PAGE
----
The Ocean Cleanup will now start work on designing, building and testing System 002 – a full scale cleanup system that can collect more plastic waste, and keep it within its concentrated collection area for longer. Once the project becomes fully operational, waste collected from the Great Pacific Garbage Patch will be returned to shore for recycling.

Source: The Ocean Cleanup

13 comments
JanZboril
What happens in a storm event/big waves to all the debris before it is collected in the ship.
Mzungu_Mkubwa
Glad they are addressing the floating trash. Kudos to these guys. Now what about the stuff that sinks, piling up on the ocean floor? Then, what about the soluble pollutants? The "Great Pacific Garbage Patch" is the popular cause simply because its apparent. And sadly, but a symptom of the larger tragedy.
paul314
Good for them, for persisting in the face of obstacles. Saving the planet's species isn't going to happen in a single news cycle.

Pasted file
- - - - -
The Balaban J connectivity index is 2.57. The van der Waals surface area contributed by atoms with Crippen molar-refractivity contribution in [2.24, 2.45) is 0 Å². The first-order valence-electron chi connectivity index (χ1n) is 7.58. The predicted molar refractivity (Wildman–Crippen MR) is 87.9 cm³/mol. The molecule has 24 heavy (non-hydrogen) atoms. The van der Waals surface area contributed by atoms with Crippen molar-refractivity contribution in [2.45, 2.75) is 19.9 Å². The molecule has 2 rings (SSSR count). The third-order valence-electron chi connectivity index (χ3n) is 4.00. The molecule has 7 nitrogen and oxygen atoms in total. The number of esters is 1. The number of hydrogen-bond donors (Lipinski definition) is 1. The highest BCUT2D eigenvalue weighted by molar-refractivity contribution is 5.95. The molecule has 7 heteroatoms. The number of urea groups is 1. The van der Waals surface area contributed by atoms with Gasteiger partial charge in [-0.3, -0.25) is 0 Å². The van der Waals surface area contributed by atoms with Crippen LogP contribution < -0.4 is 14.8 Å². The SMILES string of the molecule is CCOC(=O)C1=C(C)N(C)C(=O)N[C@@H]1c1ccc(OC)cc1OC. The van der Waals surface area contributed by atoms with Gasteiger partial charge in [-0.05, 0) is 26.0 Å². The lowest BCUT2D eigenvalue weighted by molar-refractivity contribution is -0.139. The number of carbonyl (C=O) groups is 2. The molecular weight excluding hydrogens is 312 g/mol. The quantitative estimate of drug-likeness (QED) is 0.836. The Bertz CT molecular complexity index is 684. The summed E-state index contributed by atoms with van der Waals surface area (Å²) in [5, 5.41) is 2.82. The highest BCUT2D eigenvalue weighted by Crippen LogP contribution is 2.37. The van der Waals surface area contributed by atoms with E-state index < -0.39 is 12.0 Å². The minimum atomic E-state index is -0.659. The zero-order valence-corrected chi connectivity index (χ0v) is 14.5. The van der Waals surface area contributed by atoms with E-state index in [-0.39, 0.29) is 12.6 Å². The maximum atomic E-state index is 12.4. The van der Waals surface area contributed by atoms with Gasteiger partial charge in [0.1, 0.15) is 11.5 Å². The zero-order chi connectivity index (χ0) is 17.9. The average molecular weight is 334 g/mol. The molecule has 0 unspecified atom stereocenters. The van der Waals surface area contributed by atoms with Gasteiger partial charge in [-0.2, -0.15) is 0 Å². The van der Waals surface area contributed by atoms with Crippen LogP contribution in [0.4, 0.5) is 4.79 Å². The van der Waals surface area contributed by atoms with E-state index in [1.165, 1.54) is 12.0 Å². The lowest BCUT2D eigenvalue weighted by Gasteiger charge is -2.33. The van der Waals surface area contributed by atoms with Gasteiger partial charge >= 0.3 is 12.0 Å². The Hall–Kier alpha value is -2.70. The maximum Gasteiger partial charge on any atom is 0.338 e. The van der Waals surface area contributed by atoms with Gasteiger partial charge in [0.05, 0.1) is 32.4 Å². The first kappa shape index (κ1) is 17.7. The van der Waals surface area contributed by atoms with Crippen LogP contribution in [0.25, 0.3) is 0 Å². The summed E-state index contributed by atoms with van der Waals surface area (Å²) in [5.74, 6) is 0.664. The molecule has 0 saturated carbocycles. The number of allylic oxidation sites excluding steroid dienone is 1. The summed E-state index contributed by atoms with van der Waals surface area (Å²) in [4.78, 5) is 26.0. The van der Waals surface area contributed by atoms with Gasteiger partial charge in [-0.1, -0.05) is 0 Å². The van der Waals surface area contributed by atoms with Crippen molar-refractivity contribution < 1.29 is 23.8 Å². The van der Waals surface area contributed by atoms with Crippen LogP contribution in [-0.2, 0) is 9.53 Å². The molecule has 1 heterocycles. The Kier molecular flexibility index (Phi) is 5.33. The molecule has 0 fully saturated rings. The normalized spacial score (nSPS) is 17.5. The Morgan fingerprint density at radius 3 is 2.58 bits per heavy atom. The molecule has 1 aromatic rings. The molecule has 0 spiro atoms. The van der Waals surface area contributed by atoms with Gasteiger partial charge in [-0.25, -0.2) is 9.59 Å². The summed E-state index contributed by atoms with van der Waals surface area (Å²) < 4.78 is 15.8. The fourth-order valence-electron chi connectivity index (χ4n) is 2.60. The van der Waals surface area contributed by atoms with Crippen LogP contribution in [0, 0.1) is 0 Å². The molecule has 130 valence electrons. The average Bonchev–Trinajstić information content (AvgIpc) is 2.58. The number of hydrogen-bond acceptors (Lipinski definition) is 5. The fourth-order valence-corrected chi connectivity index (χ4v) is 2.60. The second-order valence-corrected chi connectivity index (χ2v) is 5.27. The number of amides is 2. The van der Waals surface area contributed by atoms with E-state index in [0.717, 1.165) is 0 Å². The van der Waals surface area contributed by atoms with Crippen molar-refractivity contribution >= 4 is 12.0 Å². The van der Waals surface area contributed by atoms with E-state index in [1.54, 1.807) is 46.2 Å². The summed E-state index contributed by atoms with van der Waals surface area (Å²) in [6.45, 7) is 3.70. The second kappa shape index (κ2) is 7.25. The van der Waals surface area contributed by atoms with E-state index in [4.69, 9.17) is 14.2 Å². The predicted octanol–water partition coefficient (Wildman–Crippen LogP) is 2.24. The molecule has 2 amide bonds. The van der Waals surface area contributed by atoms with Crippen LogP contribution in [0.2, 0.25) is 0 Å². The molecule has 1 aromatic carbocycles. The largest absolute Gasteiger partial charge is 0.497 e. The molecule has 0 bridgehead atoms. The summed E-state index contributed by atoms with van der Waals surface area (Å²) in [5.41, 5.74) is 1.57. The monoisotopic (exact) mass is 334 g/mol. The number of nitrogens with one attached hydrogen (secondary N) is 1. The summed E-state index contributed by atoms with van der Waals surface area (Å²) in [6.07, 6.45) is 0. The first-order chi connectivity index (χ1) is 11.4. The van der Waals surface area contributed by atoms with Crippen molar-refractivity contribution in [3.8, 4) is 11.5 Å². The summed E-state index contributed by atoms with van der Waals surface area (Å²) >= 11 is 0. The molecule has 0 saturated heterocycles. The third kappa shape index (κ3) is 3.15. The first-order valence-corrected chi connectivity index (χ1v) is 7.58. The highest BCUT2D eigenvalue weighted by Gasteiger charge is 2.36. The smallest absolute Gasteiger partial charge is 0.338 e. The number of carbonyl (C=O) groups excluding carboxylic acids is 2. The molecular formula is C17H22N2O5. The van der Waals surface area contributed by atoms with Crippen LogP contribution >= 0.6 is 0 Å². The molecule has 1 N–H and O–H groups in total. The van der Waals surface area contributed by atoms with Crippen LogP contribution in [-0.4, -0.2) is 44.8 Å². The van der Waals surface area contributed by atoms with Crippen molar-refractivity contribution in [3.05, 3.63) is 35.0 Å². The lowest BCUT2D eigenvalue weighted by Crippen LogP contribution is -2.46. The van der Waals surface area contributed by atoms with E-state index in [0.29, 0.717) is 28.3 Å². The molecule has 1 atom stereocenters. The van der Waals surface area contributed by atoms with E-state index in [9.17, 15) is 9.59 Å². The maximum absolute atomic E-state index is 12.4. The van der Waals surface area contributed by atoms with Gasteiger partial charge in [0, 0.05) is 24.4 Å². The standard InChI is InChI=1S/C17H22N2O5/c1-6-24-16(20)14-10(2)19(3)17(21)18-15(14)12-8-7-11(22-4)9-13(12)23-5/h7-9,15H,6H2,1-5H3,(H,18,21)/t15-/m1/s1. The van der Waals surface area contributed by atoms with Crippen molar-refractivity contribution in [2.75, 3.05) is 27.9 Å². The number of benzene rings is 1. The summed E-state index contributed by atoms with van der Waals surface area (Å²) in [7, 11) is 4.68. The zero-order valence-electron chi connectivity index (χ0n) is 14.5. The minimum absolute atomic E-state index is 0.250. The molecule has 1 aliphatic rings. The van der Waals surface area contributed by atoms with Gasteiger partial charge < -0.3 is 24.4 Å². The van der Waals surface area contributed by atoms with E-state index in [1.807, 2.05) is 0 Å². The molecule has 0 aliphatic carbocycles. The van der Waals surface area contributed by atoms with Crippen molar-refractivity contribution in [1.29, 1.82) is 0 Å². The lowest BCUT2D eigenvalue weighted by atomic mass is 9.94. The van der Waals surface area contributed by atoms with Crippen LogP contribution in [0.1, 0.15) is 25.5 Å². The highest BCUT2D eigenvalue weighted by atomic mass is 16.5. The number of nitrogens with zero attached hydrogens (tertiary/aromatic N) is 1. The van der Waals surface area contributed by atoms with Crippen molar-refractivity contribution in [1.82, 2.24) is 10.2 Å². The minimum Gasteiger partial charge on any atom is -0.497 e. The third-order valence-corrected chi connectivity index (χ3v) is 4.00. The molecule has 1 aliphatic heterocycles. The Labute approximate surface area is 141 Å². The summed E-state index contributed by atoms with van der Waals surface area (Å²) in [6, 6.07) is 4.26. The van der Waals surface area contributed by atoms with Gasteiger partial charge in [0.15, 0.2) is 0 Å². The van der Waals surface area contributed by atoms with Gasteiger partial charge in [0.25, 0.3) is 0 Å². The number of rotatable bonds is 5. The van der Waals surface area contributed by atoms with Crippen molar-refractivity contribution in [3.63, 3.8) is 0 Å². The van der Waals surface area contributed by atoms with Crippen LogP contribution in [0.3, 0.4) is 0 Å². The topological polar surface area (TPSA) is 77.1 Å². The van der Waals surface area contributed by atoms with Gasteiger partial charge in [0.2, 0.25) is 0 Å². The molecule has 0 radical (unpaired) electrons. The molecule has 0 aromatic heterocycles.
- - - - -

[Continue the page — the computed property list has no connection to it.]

BrianK56
It would be great to have monthly updates on the amounts of plastic that has been collected.
ljaques
I'm glad to see them finally collecting, but still wish there were a plastic processing factory ship on the waters which would clear up each gyre in weeks-to-months instead. Also, no countries have agreed to stop their own massive sources of the trash in their own rivers. That's truly sad.
Tim Rivers
Now if they could get the biggest polluters China and India to stop dumping in the ocean not to mention African countries then they might succeed. Virtually none comes from North America or Europe.
mystixa
" in the unforgivable environment" Really? What did the ocean do to you? :p Try 'unforgiving'.
mystixa
"What happens in a storm event/big waves to all the debris before it is collected in the ship." Plastic that was in the ocean... remains in the ocean.
Tony Morris
90% of oceanic plastic waste comes from 10 rivers. Perhaps they should park the cleanup systems in the mouths of those rivers? https://www.weforum.org/agenda/2018/06/90-of-plastic-polluting-our-oceans-comes-from-just-10-rivers/
Hendrik Ehlers
I guess the most shocking news in this aspect is that the major source of plastic pollution of the oceans are vessels dumping - and that it is not trivial to stop this sin. Congrats to the team for trying hard.